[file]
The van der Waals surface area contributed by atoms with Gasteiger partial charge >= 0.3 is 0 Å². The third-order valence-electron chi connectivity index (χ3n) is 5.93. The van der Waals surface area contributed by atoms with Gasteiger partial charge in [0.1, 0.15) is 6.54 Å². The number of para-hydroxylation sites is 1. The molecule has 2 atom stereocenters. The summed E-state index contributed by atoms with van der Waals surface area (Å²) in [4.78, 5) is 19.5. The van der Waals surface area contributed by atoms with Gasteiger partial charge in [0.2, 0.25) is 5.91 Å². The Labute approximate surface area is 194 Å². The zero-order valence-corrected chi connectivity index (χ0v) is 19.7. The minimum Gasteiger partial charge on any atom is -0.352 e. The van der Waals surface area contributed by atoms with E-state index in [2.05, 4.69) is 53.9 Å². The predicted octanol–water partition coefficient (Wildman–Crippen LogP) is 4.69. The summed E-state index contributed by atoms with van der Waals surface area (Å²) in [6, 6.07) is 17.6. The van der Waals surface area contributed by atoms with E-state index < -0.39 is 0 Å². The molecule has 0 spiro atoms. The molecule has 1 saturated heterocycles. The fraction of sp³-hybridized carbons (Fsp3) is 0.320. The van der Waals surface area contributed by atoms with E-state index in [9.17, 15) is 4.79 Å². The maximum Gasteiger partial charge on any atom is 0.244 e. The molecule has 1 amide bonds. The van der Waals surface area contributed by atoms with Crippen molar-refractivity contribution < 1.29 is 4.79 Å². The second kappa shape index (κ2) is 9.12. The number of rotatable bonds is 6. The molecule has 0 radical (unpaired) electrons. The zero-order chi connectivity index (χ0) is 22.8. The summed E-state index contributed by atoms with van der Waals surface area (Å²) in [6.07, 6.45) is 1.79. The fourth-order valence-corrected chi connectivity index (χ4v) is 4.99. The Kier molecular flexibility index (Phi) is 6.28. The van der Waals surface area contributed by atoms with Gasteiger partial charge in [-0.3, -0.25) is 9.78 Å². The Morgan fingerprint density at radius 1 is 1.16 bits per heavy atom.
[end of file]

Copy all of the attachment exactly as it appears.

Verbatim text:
The van der Waals surface area contributed by atoms with Gasteiger partial charge >= 0.3 is 0 Å². The third-order valence-electron chi connectivity index (χ3n) is 5.93. The van der Waals surface area contributed by atoms with Gasteiger partial charge in [0.1, 0.15) is 6.54 Å². The number of para-hydroxylation sites is 1. The molecule has 2 atom stereocenters. The summed E-state index contributed by atoms with van der Waals surface area (Å²) in [4.78, 5) is 19.5. The van der Waals surface area contributed by atoms with Gasteiger partial charge in [0.2, 0.25) is 5.91 Å². The Labute approximate surface area is 194 Å². The zero-order valence-corrected chi connectivity index (χ0v) is 19.7. The minimum Gasteiger partial charge on any atom is -0.352 e. The van der Waals surface area contributed by atoms with E-state index in [2.05, 4.69) is 53.9 Å². The predicted octanol–water partition coefficient (Wildman–Crippen LogP) is 4.69. The summed E-state index contributed by atoms with van der Waals surface area (Å²) in [6, 6.07) is 17.6. The van der Waals surface area contributed by atoms with E-state index < -0.39 is 0 Å². The molecule has 0 spiro atoms. The molecule has 1 saturated heterocycles. The fraction of sp³-hybridized carbons (Fsp3) is 0.320. The van der Waals surface area contributed by atoms with E-state index in [9.17, 15) is 4.79 Å². The maximum Gasteiger partial charge on any atom is 0.244 e. The molecule has 1 amide bonds. The van der Waals surface area contributed by atoms with Crippen molar-refractivity contribution < 1.29 is 4.79 Å². The second kappa shape index (κ2) is 9.12. The number of rotatable bonds is 6. The molecule has 0 radical (unpaired) electrons. The zero-order chi connectivity index (χ0) is 22.8. The summed E-state index contributed by atoms with van der Waals surface area (Å²) in [6.07, 6.45) is 1.79. The fourth-order valence-corrected chi connectivity index (χ4v) is 4.99. The Kier molecular flexibility index (Phi) is 6.28. The van der Waals surface area contributed by atoms with Gasteiger partial charge in [-0.3, -0.25) is 9.78 Å². The Morgan fingerprint density at radius 1 is 1.16 bits per heavy atom.